While many argue that the manga’s popularity is due to its lack of politics, a closer look reveals that politics is rooted in the medium.
When Marvel Comics presented a version of MODOK modeled after then-presidential candidate Donald Trump, many quickly contrasted this with the perceived apolitical nature of manga. A common refrain among some Western manga fans is that the media’s success is tied to its lack of apparent political messages. Despite this, nothing could be further from the truth. A closer look at many of Japan’s most influential manga reveals a deep well of political themes, messages, and imagery.
Far from being a novelty, politics has been present in manga since the medium’s early days. With classics like Kimba the white lion, Blackjack, and Phoenix Osamu Tezuka is widely regarded as the father of manga. However, it is Astro boy it is truly his defining work. Somehow combining cute Disney cartoons with the brave heroism of American superheroes, Astro boy is considered one of the very first modern manga. It was also unabashedly political. Known for being anti-war and pro-environment, Tezuka has woven these themes into Astro boy. For those fans of manga who think these themes are too subtle or too general to really qualify as “political,” a story should allay all doubt. 1969 The Angel of Vietnam by Tezuka sees Astro protecting a Vietnamese village from American forces at the height of America’s involvement in the Vietnam War.
A well-known designer clearly influenced by Tezuka’s work is acclaimed director Hayao Miyazaki. Although most Western readers know him for his jaw-dropping films, he was also a manga artist for quite some time. His magnum opus, Nausicaä: from the valley of the wind contains many themes that have defined Miyazaki’s career. Much like Tezuka, Miyazki used the medium of manga to portray the futility of war and the importance of respecting the environment. The series follows the eponymous character in a post-apocalyptic world destroyed by pollution. Far from being something easy to ignore, the themes of environmentalism and mankind’s folly in trying to control the environment are absolutely central to the story. Ignore the terrible political message of Nausicaä is basically not to engage in the story at all.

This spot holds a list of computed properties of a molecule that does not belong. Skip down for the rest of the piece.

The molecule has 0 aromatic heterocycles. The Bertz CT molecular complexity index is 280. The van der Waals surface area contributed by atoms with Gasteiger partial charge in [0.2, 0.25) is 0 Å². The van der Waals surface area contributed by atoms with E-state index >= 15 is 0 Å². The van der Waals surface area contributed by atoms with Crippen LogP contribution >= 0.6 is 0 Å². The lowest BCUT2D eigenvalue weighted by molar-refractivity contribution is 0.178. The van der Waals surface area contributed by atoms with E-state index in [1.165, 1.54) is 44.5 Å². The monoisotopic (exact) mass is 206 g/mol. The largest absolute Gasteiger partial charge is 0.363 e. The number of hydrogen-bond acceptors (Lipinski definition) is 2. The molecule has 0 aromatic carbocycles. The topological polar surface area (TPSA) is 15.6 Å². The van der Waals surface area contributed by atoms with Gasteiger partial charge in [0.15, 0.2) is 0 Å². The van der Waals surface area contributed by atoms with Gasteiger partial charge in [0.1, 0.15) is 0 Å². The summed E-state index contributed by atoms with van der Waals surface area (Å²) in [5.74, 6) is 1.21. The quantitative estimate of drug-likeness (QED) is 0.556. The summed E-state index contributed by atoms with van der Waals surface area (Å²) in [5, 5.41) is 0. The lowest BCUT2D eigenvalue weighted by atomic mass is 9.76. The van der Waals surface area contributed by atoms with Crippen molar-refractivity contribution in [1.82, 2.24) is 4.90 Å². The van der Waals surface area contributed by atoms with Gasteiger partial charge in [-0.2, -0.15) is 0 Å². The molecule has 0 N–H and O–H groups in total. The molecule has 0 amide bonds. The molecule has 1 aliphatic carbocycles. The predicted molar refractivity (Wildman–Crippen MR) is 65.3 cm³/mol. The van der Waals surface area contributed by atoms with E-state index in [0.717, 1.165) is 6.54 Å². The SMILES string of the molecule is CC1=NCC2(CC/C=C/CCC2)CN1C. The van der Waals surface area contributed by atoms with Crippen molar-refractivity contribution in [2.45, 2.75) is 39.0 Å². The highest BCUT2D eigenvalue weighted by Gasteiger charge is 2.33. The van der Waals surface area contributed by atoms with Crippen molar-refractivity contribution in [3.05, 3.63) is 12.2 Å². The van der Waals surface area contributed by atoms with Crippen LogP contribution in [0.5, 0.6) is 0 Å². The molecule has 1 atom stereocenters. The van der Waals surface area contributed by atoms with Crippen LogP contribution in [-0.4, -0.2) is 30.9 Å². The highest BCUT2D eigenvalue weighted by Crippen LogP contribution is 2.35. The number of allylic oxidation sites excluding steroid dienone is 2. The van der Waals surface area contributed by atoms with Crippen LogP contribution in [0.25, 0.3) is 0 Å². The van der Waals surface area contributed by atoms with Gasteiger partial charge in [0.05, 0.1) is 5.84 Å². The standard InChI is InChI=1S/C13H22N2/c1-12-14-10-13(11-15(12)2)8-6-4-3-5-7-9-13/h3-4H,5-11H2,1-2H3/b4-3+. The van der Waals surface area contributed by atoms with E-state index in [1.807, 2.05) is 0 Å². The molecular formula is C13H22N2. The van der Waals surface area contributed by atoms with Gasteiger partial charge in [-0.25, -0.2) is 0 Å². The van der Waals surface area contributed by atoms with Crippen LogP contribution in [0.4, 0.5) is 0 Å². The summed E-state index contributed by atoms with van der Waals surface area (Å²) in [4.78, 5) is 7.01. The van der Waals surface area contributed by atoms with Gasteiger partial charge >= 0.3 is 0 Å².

In the same vein, the politics of classic cyberpunk, Akira. Katsuhiro Otomo’s manga was a critique of 1980s Japanese society. The setting for the manga, Neo-Tokyo, is a city overrun equally by gang violence and a dangerously militarized police force. A key plot point of the manga is the construction by the Japanese government of an Olympic stadium. Considering the absurd levels of poverty and destitution that the people of Neo-Tokyo face, the obvious conclusion readers are meant to draw is that the stadium is a waste of money. Beyond this critique of the different priorities of a government and its people, Akira also openly tackles burning issues such as youth violence, economic inequality and police brutality.
These three classic manga used the events of the time and the Japanese political landscape of their time to create awe-inspiring and epic stories that still influence mangaka to this day. Looking more to the present, it should be equally obvious that manga creators are still using politics and social change to inform their work.